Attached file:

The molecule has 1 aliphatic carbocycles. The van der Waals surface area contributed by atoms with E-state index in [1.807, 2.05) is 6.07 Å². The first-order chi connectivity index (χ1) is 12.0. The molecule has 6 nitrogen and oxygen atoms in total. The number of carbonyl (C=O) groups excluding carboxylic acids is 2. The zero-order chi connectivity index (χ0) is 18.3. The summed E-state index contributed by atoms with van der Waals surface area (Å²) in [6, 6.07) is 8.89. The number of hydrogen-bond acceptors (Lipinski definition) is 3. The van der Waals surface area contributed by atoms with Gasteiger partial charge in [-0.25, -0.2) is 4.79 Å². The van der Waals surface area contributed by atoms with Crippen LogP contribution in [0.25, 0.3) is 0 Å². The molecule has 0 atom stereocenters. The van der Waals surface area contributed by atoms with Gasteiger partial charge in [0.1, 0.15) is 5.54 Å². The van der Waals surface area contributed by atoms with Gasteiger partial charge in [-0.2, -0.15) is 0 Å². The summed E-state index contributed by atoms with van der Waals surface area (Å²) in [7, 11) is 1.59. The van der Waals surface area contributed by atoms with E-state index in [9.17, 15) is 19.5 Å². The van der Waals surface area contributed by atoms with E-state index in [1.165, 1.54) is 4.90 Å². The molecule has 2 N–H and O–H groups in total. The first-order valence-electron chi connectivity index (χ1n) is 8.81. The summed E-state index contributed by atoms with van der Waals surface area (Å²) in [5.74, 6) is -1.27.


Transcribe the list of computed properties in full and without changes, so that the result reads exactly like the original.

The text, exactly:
The molecule has 1 aliphatic carbocycles. The van der Waals surface area contributed by atoms with E-state index in [1.807, 2.05) is 6.07 Å². The first-order chi connectivity index (χ1) is 12.0. The molecule has 6 nitrogen and oxygen atoms in total. The number of carbonyl (C=O) groups excluding carboxylic acids is 2. The zero-order chi connectivity index (χ0) is 18.3. The summed E-state index contributed by atoms with van der Waals surface area (Å²) in [6, 6.07) is 8.89. The number of hydrogen-bond acceptors (Lipinski definition) is 3. The van der Waals surface area contributed by atoms with Gasteiger partial charge in [-0.25, -0.2) is 4.79 Å². The van der Waals surface area contributed by atoms with Crippen LogP contribution in [0.25, 0.3) is 0 Å². The molecule has 0 atom stereocenters. The van der Waals surface area contributed by atoms with Gasteiger partial charge in [0.1, 0.15) is 5.54 Å². The van der Waals surface area contributed by atoms with Gasteiger partial charge in [-0.2, -0.15) is 0 Å². The summed E-state index contributed by atoms with van der Waals surface area (Å²) in [7, 11) is 1.59. The van der Waals surface area contributed by atoms with E-state index in [9.17, 15) is 19.5 Å². The van der Waals surface area contributed by atoms with E-state index in [1.165, 1.54) is 4.90 Å². The molecule has 2 N–H and O–H groups in total. The first-order valence-electron chi connectivity index (χ1n) is 8.81. The summed E-state index contributed by atoms with van der Waals surface area (Å²) in [5.74, 6) is -1.27.